t = [ 2j/N for j=0:N-1 ]      # nodes in [0,2)
c = fft(f.(t))/N

freq = [0:n;-n:-1]
scatter(freq,abs.(c),xaxis=(L"k",[-n,n]),yaxis=(L"|c_k|",:log10), 
    title="Fourier coefficients",leg=:none)
Fourier coefficients

The Fourier coefficients of smooth functions decay exponentially in magnitude as a function of the frequency. This decay rate is determines the convergence of the interpolation error.

The theoretical and computational aspects of Fourier analysis are vast and far-reaching. We have given only the briefest of introductions.

Exercises

  1. ⌨ Each of the following functions is 2-periodic. Use Function 9.5.3 to plot the function together with its trig interpolants with \(n=3,6,9\). Then, for \(n=2,3,\ldots,30\), compute the max-norm error in the trig interpolant by sampling at \(1000\) or more points, and make a convergence plot on a semi-log scale.

    (a) \(f(x) = e^{\sin (2\pi x)}\qquad\) (b) \(f(x) = \log [2+ \sin (3 \pi x ) ]\qquad\) (c) \(f(x) = \cos^{12}[\pi (x-0.2)]\)

  2. (a) ✍ Show that the functions \(\sin(r\pi x)\) and \(\sin(s\pi x)\) are identical at all of the nodes given in (9.5.2) if \(r-s=mN\) for an integer \(m\). This important fact is called aliasing, and it implies that only finitely many frequencies can be distinguished on a fixed node set.

    (b) ⌨ Demonstrate part (a) with a graph for the case \(N=11\), \(s=2\), \(r=-9\). Specifically, plot the two functions on one graph, and plot points to show that they intersect at all of the interpolation nodes.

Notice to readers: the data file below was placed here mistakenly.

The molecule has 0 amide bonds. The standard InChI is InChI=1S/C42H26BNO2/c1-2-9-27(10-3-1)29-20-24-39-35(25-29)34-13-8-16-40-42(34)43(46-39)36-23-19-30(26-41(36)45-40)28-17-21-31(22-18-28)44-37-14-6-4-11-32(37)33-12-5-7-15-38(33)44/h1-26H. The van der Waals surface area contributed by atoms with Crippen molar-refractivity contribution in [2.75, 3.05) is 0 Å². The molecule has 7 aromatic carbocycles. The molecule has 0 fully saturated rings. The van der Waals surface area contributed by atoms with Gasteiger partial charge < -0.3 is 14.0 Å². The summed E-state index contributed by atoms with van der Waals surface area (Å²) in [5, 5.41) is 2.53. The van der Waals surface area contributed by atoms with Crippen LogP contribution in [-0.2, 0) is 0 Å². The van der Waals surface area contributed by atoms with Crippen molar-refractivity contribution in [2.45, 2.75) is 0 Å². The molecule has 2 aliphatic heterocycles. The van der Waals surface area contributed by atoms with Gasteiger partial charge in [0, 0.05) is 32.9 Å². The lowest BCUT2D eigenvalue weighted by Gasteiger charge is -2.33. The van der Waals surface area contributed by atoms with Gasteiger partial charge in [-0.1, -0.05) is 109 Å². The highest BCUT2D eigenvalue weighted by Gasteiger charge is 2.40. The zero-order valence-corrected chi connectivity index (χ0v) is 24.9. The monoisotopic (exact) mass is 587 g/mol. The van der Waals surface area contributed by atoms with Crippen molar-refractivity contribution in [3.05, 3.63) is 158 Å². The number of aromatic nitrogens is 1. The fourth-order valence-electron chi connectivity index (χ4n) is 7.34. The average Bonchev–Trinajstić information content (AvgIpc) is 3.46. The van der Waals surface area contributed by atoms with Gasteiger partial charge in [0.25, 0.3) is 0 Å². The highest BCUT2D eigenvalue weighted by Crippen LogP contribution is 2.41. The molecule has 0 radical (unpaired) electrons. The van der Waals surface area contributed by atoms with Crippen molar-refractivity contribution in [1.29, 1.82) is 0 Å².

3. ✍ Verify that the cardinal function given in Equation (9.5.3) is (a) 2-periodic, (b) satisfies \(\tau(t_k)=0\) for \(k\neq 0\) at the nodes (9.5.2), and (c) satisfies \(\lim_{x\to0}\tau(x)=1\).

  4. ✍ Prove the equality of the two expressions in (9.5.3). (Hint: Set \(z=e^{i\pi x/2}\) and rewrite the sum using \(z\) by applying Euler’s identity.)

  5. ⌨ Spectral convergence is predicated on having infinitely many continuous derivatives. At the other extreme is a function with a jump discontinuity. Trigonometric interpolation across a jump leads to a lack of convergence altogether, a fact famously known as the Gibbs phenomenon.

    (a) Define f(x) = sign(x+eps()). This function jumps from \(-1\) to \(1\) at \(x=-\epsilon_\text{mach}\). Plot the function over \(-0.05\le x \le 0.15\).

    (b) Let \(n=30\) and \(N=2n+1\). Using Function 9.5.3, add a plot of the trigonometric interpolant to \(f\) to the graph from part (a).

    (c) Repeat part (b) for \(n=80\) and \(n=180\).

    (d) You should see that the interpolants overshoot and oscillate near the step. The widths of the overshoots decrease with \(n\) but the heights approach a limiting value. By zooming in to the graph, find the height of the overshoot to two decimal places.

  6. ⌨ Let \(f(x)=x\). Plot \(f\) and its trigonometric interpolants of length \(N=2n+1\) for \(n=6,20,50\) over \(-1\le x \le 1\). What feature of the function is causing large errors?